Skip to main content
Skip to main menu Skip to spotlight region Skip to secondary region Skip to UGA region Skip to Tertiary region Skip to Quaternary region Skip to unit footer


Synthesis of CP-PAH Based Electron Accepting Materials and Highly-Ordered Polymer Nanostructures

Kyle Plunkett
Southern Illinois University
Chemistry Building, Room 400
Organic Seminar

This presentation will highlight two recent projects from my laboratory in which we have 1) synthesized new electron accepting materials based on cyclopentafused-polycyclic aromatic hydrocarbons (CP-PAHs) and 2) created highly ordered polymer nanostructures via polychromophore architectures. In the first part of the talk, both small-molecule and polymeric electron acceptors that incorporate CP-PAH scaffolds will be described.  Our synthetic strategy utilizes scalable processes to create halogenated CP-PAHs that can participate in a variety of palladium-catalyzed coupling chemistries.  This approach allows easy modulation of the frontier orbital energies and thus provides access to tunable materials. In the second part of the talk, I will show how the chromophore length in a conjugated polymer composed of both rigid and flexible segments directly influences the anisotropy at the single polymer level.  Our efforts to translate the packing order from the single polymer chain to polymer aggregates and films will be described.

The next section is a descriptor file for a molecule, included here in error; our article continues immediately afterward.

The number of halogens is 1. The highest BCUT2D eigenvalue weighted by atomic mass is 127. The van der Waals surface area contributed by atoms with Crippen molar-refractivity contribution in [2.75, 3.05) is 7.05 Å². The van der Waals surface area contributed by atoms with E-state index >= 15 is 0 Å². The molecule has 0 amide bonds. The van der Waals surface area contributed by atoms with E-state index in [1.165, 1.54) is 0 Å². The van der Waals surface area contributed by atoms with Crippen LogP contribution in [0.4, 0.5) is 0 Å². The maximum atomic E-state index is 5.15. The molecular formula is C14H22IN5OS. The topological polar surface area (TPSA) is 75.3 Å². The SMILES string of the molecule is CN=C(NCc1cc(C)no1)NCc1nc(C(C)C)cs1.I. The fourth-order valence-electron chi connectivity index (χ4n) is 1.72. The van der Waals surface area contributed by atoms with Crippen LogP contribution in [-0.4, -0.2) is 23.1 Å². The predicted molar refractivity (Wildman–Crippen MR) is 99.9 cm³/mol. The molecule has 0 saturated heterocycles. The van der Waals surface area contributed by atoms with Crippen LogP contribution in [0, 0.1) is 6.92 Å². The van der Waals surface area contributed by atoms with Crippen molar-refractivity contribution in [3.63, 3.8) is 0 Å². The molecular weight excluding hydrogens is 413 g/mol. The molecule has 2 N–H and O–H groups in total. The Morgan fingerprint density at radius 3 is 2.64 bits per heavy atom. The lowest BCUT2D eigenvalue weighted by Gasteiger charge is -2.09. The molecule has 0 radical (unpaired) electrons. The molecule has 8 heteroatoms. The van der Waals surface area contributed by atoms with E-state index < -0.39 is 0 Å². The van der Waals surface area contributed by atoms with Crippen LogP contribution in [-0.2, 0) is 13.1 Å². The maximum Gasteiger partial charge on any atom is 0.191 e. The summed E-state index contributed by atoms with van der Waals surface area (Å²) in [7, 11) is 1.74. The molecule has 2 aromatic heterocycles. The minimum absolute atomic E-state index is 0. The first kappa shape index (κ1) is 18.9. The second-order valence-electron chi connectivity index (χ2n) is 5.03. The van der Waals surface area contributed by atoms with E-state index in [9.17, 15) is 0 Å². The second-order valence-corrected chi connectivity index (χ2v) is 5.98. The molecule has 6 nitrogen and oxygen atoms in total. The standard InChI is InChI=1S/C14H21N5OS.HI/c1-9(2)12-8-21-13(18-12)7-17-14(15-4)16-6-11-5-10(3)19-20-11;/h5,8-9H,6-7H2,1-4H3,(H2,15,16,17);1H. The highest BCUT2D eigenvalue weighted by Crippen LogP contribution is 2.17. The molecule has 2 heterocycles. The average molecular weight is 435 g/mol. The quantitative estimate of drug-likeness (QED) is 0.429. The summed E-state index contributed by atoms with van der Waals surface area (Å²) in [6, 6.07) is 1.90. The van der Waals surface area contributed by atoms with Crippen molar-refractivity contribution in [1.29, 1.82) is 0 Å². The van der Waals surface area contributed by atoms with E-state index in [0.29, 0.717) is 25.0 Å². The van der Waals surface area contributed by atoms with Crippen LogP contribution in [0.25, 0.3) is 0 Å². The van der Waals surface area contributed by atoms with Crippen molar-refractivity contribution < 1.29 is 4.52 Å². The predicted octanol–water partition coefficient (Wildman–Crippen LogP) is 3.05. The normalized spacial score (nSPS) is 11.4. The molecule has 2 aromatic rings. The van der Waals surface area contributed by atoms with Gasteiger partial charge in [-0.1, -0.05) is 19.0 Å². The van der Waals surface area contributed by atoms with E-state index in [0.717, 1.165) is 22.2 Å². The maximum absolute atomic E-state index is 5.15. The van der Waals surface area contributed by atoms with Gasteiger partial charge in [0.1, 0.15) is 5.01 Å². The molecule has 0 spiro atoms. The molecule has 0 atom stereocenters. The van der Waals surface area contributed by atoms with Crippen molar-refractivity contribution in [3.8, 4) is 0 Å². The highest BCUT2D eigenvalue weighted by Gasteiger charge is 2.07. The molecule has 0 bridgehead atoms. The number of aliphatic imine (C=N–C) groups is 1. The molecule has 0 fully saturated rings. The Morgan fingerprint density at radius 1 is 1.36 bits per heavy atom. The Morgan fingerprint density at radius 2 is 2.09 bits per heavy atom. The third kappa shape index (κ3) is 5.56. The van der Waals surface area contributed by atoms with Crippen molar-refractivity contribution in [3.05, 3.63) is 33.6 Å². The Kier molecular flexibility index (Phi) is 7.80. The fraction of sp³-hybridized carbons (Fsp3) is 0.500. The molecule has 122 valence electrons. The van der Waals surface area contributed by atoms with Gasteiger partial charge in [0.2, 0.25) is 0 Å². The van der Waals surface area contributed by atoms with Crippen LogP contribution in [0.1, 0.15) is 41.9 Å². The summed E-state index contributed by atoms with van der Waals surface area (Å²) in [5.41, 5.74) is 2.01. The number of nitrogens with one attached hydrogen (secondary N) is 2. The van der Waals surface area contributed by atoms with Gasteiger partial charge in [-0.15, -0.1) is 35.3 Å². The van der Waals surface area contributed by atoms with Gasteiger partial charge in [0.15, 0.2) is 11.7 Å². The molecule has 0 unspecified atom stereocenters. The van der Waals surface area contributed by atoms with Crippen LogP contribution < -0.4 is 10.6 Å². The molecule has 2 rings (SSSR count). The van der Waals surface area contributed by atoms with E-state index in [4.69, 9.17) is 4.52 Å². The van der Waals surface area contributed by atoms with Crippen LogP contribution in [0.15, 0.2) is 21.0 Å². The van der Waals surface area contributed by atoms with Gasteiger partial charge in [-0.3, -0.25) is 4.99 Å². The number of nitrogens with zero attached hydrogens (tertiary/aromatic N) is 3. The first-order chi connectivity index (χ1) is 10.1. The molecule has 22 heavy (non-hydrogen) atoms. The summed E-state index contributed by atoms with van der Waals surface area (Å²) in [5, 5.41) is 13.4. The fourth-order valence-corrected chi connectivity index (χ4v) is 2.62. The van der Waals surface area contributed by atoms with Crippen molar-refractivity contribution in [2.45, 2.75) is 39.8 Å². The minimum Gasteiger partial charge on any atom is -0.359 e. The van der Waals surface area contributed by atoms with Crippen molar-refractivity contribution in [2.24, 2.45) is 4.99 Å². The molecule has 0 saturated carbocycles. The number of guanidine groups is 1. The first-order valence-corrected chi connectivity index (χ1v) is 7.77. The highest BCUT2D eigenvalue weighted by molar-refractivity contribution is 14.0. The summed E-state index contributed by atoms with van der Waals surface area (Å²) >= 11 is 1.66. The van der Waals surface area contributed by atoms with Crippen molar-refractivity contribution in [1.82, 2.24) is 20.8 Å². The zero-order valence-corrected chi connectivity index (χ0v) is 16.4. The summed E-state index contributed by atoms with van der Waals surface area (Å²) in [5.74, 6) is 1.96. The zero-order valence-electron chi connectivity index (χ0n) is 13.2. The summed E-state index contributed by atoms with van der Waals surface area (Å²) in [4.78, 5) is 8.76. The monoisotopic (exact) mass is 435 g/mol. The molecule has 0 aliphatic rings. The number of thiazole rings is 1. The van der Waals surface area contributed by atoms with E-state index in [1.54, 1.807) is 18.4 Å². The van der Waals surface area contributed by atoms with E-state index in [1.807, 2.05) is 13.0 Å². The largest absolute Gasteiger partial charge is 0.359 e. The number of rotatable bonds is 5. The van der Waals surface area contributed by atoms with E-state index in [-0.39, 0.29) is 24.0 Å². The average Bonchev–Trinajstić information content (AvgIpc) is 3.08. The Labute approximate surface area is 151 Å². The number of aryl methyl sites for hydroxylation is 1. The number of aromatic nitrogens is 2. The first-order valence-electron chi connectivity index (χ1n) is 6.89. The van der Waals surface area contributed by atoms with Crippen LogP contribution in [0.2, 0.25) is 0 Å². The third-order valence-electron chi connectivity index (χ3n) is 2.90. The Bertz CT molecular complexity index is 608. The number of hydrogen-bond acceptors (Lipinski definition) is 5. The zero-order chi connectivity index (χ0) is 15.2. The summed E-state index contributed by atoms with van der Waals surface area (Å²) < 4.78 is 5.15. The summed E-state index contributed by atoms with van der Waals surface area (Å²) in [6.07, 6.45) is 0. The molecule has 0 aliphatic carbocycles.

Support Us

We appreciate your financial support. Your gift is important to us and helps support critical opportunities for students and faculty alike, including lectures, travel support, and any number of educational events that augment the classroom experience. Click here to learn more about giving.

Every dollar given has a direct impact upon our students and faculty.

Got More Questions?

Undergraduate inquiries: 

Registration and credit

AP Credit, Section Changes, Overrides,

Graduate inquiries:

Contact Us!

Assistant to the Department Head: Donna Spotts, 706-542-1919 

Main office phone: 706-542-1919 

Main Email:

Head of Chemistry: Prof. Jason Locklin